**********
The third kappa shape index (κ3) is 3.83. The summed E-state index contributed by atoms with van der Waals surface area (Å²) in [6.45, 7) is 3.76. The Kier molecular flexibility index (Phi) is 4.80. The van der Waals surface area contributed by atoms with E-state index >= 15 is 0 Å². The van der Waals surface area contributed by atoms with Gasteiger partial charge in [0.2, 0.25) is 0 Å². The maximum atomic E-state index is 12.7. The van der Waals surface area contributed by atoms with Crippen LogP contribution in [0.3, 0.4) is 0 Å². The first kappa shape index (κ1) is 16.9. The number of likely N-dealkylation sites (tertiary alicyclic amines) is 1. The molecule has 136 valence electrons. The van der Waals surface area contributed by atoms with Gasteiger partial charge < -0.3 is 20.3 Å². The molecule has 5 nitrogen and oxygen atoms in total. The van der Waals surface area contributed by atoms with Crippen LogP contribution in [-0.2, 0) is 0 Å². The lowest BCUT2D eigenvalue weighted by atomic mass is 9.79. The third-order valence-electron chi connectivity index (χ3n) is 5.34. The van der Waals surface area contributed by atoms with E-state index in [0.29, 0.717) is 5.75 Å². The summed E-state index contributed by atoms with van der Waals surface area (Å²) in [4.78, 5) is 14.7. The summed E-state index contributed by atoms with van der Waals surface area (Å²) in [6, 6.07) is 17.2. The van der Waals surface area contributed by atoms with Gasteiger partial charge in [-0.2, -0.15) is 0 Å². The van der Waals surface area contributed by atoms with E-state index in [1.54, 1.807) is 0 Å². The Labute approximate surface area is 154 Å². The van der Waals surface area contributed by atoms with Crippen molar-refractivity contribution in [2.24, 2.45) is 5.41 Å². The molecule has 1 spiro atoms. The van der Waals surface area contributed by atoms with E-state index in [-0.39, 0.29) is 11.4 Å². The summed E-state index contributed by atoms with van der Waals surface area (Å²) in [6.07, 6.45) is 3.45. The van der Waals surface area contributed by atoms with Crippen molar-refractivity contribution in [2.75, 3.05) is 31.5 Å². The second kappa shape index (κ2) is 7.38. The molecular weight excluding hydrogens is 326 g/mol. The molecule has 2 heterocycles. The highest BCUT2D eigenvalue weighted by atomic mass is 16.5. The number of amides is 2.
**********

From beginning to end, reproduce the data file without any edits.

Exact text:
The third kappa shape index (κ3) is 3.83. The summed E-state index contributed by atoms with van der Waals surface area (Å²) in [6.45, 7) is 3.76. The Kier molecular flexibility index (Phi) is 4.80. The van der Waals surface area contributed by atoms with E-state index >= 15 is 0 Å². The van der Waals surface area contributed by atoms with Gasteiger partial charge in [0.2, 0.25) is 0 Å². The maximum atomic E-state index is 12.7. The van der Waals surface area contributed by atoms with Crippen LogP contribution in [0.3, 0.4) is 0 Å². The first kappa shape index (κ1) is 16.9. The number of likely N-dealkylation sites (tertiary alicyclic amines) is 1. The molecule has 136 valence electrons. The van der Waals surface area contributed by atoms with Gasteiger partial charge < -0.3 is 20.3 Å². The molecule has 5 nitrogen and oxygen atoms in total. The van der Waals surface area contributed by atoms with Crippen LogP contribution in [-0.2, 0) is 0 Å². The lowest BCUT2D eigenvalue weighted by atomic mass is 9.79. The third-order valence-electron chi connectivity index (χ3n) is 5.34. The van der Waals surface area contributed by atoms with E-state index in [0.29, 0.717) is 5.75 Å². The summed E-state index contributed by atoms with van der Waals surface area (Å²) in [4.78, 5) is 14.7. The summed E-state index contributed by atoms with van der Waals surface area (Å²) in [6, 6.07) is 17.2. The van der Waals surface area contributed by atoms with Gasteiger partial charge in [-0.2, -0.15) is 0 Å². The van der Waals surface area contributed by atoms with E-state index in [1.54, 1.807) is 0 Å². The Labute approximate surface area is 154 Å². The van der Waals surface area contributed by atoms with Crippen molar-refractivity contribution in [2.24, 2.45) is 5.41 Å². The molecule has 1 spiro atoms. The van der Waals surface area contributed by atoms with E-state index in [-0.39, 0.29) is 11.4 Å². The summed E-state index contributed by atoms with van der Waals surface area (Å²) in [6.07, 6.45) is 3.45. The van der Waals surface area contributed by atoms with Crippen molar-refractivity contribution in [2.75, 3.05) is 31.5 Å². The second kappa shape index (κ2) is 7.38. The molecular weight excluding hydrogens is 326 g/mol. The molecule has 2 heterocycles. The highest BCUT2D eigenvalue weighted by atomic mass is 16.5. The number of amides is 2.